By March 2020, the warning signs were evident, sending shockwaves through the U.S. healthcare system. If the novel coronavirus pandemic continued on its predicted path, American hospitals would need more inpatient beds than currently available. A lot more. And quickly.
In New York alone, the governor estimated the state would need 110,000 more beds to meet demand. That announcement was made after the number of New York COVID-19 cases rose 50% in one day. Solutions ranged from building temporary tent hospitals to converting churches into intensive care units.
Meanwhile, an East Coast-area hospital was preparing for its own anticipated volume and capacity challenges. That’s when remote patient monitoring (RPM) emerged as an idea that could be implemented at the hospital for an immediate impact in a short timeframe.
Inventive thinking with a long list of benefits
Clinical leaders believed a tech-enabled, nurse-supported remote health monitoring program could be used to help discharge still-symptomatic COVID-19 patients sooner and safely, reducing their lengths of stay. It could also play an important role in preventing hospital readmissions during patients’ recovery.
If the program worked, both factors could free up inpatient resource capacity.
The concept couldn’t solve all of the capacity challenges, but it would be a low-risk, high-reward effort in a time when out-of-the-box thinking was crucial.
Health monitoring technology + one-on-one human outreach
As the development of the hospital’s COVID-19 RPM program began, Carenet Health was enlisted as an external care partner to provide around-the-clock nurse-to-patient clinical support. Proven RPM technology was provided by Philips.
The program was made up of a 14-day post-discharge protocol designed to keep in touch with patients who had been hospitalized for virus symptoms and complications.
At time of discharge, COVID-19 patients were given kits to monitor their temperature, blood pressure and oxygen saturation while recovering at home. If a patient’s data exceeded evidence-based parameters set by the hospital, a call to action was triggered for a Carenet telehealth registered nurse (RN) to evaluate and validate the data and contact the patient for next steps. Subsequent actions could be recommending the patient continue to self-monitor, talk with their monitoring physician, return to the emergency department or call 9-1-1 for immediate, life-saving emergency care.
Positive RPM results
Releasing patients into a remote monitoring program provided an efficient way to track patient recovery and put patients in the best position to regain health stability.
While exact numbers are not available for publication, readmissions in the program were exceedingly rare. The Carenet RN team—trained to deliver personal, compassionate and knowledgeable care—reported that patients said they felt well cared for, especially when experiencing recovery setbacks. And at the hospital, more resources could now be used to help more acute patients, faster.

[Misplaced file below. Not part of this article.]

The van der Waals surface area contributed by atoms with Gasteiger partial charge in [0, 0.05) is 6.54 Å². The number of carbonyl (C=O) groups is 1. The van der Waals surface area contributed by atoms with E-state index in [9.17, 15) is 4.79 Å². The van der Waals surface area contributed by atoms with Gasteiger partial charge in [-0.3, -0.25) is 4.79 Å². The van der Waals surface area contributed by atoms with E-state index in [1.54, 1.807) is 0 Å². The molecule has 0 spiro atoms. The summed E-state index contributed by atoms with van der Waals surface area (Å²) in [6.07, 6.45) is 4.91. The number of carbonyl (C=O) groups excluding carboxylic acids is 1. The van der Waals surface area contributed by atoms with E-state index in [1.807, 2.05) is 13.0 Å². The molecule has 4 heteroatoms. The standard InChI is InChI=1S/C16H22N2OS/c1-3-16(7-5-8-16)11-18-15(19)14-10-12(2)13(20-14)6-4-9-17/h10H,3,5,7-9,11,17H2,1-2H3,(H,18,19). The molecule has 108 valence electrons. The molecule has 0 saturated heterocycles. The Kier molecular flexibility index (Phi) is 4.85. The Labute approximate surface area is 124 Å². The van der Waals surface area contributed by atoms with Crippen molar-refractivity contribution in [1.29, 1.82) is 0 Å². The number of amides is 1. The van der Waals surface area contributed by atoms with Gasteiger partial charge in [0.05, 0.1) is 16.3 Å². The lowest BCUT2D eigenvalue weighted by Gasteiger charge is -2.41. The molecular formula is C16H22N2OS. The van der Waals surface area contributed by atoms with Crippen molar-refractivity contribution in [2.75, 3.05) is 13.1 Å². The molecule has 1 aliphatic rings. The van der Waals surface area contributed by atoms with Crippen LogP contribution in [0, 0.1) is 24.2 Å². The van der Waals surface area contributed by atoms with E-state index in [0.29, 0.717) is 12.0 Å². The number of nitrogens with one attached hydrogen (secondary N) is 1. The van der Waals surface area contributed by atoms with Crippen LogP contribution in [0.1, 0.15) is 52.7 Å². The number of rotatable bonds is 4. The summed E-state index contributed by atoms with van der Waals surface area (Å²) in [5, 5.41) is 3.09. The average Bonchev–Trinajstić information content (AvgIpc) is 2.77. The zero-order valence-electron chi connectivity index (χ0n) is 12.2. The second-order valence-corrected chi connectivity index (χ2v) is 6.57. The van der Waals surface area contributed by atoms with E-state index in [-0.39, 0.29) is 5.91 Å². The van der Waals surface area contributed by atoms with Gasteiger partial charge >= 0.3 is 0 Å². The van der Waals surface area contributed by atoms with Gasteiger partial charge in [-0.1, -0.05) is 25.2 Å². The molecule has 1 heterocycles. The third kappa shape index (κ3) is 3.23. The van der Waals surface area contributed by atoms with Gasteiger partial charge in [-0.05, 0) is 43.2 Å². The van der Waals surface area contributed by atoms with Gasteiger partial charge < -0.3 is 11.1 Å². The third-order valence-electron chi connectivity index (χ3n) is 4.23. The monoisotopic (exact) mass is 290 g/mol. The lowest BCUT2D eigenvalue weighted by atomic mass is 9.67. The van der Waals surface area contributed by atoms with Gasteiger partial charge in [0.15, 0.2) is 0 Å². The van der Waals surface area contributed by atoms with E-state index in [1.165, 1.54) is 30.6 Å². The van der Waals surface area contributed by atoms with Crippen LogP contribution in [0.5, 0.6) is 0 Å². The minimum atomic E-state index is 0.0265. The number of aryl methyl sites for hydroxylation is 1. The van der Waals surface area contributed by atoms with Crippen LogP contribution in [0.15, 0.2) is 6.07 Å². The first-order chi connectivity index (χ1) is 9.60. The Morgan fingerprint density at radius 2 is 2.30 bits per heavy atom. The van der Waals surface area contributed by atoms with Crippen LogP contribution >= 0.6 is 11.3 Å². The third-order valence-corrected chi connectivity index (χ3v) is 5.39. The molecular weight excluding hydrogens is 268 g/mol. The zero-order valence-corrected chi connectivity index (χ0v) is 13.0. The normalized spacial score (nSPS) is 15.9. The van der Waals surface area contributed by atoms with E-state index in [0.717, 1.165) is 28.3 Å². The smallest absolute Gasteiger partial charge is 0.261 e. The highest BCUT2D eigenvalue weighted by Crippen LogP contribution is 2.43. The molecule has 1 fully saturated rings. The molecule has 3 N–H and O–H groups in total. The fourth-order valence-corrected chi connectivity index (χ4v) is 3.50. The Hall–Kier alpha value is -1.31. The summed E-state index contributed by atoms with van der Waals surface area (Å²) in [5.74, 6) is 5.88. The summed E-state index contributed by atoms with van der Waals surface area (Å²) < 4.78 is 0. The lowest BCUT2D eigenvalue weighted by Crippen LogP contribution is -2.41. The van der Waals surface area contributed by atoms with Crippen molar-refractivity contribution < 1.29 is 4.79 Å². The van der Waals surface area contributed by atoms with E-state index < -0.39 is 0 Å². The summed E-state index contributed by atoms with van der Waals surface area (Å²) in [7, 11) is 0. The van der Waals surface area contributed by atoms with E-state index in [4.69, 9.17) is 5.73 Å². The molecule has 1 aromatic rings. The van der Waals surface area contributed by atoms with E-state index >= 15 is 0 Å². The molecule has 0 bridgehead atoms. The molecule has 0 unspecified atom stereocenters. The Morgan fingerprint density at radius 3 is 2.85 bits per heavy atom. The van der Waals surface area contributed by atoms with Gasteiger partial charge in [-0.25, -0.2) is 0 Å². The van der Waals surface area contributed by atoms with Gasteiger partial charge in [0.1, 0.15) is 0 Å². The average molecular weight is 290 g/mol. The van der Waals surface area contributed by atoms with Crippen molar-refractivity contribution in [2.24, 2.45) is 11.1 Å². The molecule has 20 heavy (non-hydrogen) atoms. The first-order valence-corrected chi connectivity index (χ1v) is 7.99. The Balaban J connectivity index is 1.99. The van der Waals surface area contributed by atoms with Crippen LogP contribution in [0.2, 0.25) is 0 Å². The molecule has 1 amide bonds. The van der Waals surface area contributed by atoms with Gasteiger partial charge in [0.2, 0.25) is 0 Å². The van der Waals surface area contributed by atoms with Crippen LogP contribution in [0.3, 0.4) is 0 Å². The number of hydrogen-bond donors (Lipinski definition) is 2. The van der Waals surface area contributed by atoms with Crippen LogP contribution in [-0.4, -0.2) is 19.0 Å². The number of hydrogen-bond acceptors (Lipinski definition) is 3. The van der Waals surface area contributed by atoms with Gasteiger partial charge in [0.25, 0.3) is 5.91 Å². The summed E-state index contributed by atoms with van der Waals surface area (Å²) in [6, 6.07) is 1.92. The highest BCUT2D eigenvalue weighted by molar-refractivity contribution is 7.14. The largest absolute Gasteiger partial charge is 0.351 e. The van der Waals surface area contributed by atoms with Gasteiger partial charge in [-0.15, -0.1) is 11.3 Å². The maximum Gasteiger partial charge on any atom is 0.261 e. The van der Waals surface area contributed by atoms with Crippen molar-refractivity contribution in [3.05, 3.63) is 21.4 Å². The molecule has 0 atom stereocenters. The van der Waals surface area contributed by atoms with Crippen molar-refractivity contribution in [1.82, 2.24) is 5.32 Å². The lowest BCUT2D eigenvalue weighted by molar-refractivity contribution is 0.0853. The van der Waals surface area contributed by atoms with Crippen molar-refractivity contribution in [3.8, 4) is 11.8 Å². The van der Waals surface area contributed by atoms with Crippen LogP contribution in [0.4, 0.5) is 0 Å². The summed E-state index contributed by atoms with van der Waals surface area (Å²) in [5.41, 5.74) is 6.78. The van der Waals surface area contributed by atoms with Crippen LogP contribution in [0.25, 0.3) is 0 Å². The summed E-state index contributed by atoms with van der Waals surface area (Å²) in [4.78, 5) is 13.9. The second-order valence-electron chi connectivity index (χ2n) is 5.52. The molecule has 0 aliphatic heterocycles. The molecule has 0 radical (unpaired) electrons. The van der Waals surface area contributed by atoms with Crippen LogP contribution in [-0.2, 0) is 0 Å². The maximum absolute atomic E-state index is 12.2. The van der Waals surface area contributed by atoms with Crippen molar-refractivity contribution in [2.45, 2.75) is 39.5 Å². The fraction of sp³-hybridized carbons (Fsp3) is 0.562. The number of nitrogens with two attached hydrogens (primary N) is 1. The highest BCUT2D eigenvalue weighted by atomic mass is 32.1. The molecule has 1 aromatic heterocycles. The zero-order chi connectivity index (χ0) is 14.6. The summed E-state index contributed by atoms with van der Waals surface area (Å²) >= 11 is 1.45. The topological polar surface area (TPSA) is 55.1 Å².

At the end of a pilot initiative, 90 COVID-19 patients had been monitored in the program. The hospital is still using the program strategy today.
Lessons and insights
Both payers and providers have long been interested in remote health monitoring and its use cases. This project provided positive lessons gained during a tumultuous time—offering insights that other health systems and hospitals in other COVID-19 hotspots around the nation could leverage.
John Erwin, CEO of Carenet Health, said it was a privilege for Carenet to be a part of demonstrating the value of remote patient monitoring, backed by 24/7 clinical support, during the crisis.
“There’s so much we don’t know about this virus—including the severity of lingering symptoms and the relapse potential a patient may experience after discharge from inpatient care,” he said. “We’re seeing that this type of support is key to helping patients recover in their own homes and identifying any issues for early preventive action.”
Want to learn more? Carenet Health solutions serve millions of healthcare consumers each year through telehealth, clinical support, advocacy and healthcare engagement services. Our nurse triage teams provide clinical support for a variety of additional remote patient monitoring efforts, as well—from high-risk pregnancies to post-stroke care. To put our resources to work for your organization, please contact our business development team today.